“Saturday Night Live” will soon really be live for everyone in America, and the news zingers found in the show’s “Weekend Update” will continue this summer as “SNL” experiences its best ratings in more than twenty years.
Beginning with its April 15 episode, “SNL” will air at the same time everywhere in the US, the first time the almost-42-year-old show has ever done so, for the season's last four episodes. The program will begin at 11:30 p.m. as usual on the East Coast, but air at 10:30 p.m. Central Standard Time, 9:30 p.m. Mountain Standard Time, and 8:30 p.m. on the West Coast.
In addition, the “Weekend Update” segment, which currently features Michael Che and Colin Jost remarking on current events, will air four episodes of “Update” in August, when “SNL” is normally off the air.
“SNL" has a history of creating some of its most popular material during presidential elections – see Tina Fey as vice-presidential candidate Sarah Palin – and the material the program has aired during this most recent season, which included the most recent presidential election and the first weeks of President Trump's time in office, has made it the most-viewed “SNL” season in 24 years.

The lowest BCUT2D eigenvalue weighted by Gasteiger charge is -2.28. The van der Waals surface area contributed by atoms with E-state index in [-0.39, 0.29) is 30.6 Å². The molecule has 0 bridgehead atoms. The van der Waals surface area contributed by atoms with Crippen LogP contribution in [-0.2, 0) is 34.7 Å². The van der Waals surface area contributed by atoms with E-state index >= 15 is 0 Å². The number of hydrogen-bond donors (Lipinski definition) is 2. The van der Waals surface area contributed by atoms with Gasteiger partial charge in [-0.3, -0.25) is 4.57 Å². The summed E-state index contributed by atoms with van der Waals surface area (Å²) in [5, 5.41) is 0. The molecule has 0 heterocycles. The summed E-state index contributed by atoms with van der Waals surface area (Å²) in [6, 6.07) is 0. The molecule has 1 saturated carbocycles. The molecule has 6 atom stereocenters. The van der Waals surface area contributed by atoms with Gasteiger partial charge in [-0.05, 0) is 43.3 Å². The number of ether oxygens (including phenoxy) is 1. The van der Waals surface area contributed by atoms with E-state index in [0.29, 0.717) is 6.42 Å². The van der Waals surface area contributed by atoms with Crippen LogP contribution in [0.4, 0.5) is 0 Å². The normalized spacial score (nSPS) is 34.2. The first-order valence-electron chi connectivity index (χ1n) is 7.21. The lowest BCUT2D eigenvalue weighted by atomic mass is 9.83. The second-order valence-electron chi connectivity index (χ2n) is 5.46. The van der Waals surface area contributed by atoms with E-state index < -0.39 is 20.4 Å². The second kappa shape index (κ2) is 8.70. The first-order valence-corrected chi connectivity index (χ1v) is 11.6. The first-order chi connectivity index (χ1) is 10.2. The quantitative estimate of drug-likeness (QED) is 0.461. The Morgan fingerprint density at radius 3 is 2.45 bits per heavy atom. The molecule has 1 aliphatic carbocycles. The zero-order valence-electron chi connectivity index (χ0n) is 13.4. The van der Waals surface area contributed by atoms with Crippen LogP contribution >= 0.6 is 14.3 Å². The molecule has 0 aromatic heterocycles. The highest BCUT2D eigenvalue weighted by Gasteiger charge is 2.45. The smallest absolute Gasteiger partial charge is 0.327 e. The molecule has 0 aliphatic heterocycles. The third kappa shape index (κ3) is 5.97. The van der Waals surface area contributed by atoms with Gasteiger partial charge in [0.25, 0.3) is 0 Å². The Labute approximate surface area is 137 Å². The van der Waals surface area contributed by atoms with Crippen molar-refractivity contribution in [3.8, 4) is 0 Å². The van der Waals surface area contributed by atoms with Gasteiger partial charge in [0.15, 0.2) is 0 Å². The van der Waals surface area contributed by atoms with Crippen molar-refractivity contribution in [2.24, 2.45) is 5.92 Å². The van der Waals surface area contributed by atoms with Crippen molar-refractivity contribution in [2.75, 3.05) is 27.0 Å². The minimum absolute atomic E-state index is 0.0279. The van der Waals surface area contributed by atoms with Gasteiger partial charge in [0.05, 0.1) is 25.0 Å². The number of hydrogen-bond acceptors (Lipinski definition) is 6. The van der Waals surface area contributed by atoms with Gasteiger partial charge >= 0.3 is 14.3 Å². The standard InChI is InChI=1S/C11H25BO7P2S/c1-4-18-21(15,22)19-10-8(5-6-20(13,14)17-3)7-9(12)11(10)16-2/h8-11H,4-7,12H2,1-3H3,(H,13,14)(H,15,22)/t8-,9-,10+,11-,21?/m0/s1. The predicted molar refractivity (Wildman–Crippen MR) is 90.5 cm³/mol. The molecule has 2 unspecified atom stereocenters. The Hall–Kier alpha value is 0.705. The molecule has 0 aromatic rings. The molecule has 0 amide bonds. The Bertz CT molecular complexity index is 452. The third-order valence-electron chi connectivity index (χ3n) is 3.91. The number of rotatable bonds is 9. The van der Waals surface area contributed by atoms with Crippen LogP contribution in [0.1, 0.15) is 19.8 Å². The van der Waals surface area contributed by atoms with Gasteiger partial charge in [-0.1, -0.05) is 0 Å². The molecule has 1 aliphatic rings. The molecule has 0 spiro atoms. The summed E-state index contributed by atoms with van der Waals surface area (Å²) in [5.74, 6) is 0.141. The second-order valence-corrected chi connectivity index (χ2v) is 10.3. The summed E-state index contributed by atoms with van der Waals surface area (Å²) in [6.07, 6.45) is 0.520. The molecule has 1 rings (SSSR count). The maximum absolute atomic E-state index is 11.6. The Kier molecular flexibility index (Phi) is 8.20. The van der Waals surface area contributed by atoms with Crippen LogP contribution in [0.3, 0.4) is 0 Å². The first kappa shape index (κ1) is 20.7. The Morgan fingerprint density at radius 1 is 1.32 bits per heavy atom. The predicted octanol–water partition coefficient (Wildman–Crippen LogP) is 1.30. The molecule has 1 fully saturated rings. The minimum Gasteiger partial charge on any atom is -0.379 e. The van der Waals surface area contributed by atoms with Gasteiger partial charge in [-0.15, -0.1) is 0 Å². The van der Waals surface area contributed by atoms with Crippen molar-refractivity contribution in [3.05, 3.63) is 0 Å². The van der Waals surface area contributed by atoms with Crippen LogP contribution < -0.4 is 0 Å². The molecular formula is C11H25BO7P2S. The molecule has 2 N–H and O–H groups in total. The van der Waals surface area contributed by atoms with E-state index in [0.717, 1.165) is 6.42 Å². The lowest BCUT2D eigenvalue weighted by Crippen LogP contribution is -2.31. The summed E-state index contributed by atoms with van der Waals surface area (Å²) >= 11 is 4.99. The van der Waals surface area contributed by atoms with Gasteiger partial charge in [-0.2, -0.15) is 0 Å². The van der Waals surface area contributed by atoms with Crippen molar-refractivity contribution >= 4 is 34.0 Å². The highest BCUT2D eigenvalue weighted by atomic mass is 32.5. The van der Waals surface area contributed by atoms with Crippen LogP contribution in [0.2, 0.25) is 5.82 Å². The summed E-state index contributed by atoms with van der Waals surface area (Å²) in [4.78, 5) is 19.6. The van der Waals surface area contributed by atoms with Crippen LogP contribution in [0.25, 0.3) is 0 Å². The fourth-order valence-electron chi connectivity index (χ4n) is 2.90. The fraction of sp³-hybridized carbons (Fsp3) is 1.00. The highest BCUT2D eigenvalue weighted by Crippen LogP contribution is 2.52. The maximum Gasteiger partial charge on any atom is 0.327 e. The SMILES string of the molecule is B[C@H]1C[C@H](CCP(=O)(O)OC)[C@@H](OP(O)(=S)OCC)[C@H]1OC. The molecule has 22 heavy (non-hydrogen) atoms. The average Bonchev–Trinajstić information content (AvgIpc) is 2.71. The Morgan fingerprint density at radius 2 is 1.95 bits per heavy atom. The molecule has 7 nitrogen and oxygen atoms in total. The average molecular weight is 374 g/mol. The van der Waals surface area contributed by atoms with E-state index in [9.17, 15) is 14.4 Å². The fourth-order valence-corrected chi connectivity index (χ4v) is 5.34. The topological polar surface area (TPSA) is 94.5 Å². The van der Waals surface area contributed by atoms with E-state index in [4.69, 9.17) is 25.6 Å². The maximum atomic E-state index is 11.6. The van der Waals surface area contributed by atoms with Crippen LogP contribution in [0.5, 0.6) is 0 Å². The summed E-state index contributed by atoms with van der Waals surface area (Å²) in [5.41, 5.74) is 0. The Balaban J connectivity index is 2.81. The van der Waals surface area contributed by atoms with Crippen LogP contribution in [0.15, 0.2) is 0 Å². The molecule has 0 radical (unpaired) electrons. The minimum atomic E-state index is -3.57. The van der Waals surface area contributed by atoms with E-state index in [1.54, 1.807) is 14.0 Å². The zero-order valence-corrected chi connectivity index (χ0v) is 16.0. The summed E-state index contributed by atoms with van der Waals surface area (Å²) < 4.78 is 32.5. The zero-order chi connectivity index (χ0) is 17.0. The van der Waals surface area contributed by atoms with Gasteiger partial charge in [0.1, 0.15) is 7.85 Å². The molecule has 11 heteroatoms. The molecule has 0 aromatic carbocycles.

Culture writers point to the Trump era as the reason for viewers’ interest.
TVLine writer Kimberly Roots wrote in early February, following positive ratings news, that “the Not Ready for Primetime Players should probably give thanks to the ever-critical POTUS for the ratings boost,” referencing the president’s criticism of the program and actor Alec Baldwin’s portrayal of Mr. Trump on the show. “Baldwin’s impression of the tycoon-turned-commander-in-chief is a likely audience draw,” she noted.
And Sophie Gilbert of The Atlantic called the decision to bring on “Ghostbusters” actress Melissa McCarthy to portray White House press secretary Sean Spicer “genius” after Ms. McCarthy debuted in that role on Feb. 4.
“It was the kind of moment ‘Saturday Night Live’ history was made of: an unannounced guest appearance so perfect that it took even the live audience a few moments to register what was actually happening,” Ms. Gilbert wrote, concluding, “In one eight-minute scene 'Saturday Night Live' reminded viewers that there’s no more potent institution when it comes to political satire.”